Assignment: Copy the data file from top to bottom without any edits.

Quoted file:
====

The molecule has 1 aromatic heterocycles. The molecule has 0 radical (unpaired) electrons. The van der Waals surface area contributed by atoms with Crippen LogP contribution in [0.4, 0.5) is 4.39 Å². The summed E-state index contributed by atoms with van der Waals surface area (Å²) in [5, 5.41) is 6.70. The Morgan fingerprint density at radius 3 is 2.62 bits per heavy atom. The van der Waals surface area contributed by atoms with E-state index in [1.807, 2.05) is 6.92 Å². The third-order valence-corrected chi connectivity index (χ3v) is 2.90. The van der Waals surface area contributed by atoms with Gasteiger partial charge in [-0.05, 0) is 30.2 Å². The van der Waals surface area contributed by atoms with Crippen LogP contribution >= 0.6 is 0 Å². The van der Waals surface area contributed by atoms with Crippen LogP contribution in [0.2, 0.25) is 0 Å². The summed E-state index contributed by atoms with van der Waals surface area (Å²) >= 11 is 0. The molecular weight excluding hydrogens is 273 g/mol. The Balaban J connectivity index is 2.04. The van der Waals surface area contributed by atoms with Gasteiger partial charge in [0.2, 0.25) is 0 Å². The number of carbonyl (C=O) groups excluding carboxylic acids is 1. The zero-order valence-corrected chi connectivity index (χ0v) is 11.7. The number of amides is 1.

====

The molecule has 1 aromatic heterocycles. The molecule has 0 radical (unpaired) electrons. The van der Waals surface area contributed by atoms with Crippen LogP contribution in [0.4, 0.5) is 4.39 Å². The summed E-state index contributed by atoms with van der Waals surface area (Å²) in [5, 5.41) is 6.70. The Morgan fingerprint density at radius 3 is 2.62 bits per heavy atom. The van der Waals surface area contributed by atoms with E-state index in [1.807, 2.05) is 6.92 Å². The third-order valence-corrected chi connectivity index (χ3v) is 2.90. The van der Waals surface area contributed by atoms with Gasteiger partial charge in [-0.05, 0) is 30.2 Å². The van der Waals surface area contributed by atoms with Crippen LogP contribution >= 0.6 is 0 Å². The van der Waals surface area contributed by atoms with Crippen LogP contribution in [0.2, 0.25) is 0 Å². The summed E-state index contributed by atoms with van der Waals surface area (Å²) >= 11 is 0. The molecular weight excluding hydrogens is 273 g/mol. The Balaban J connectivity index is 2.04. The van der Waals surface area contributed by atoms with Gasteiger partial charge in [0.2, 0.25) is 0 Å². The number of carbonyl (C=O) groups excluding carboxylic acids is 1. The zero-order valence-corrected chi connectivity index (χ0v) is 11.7. The number of amides is 1.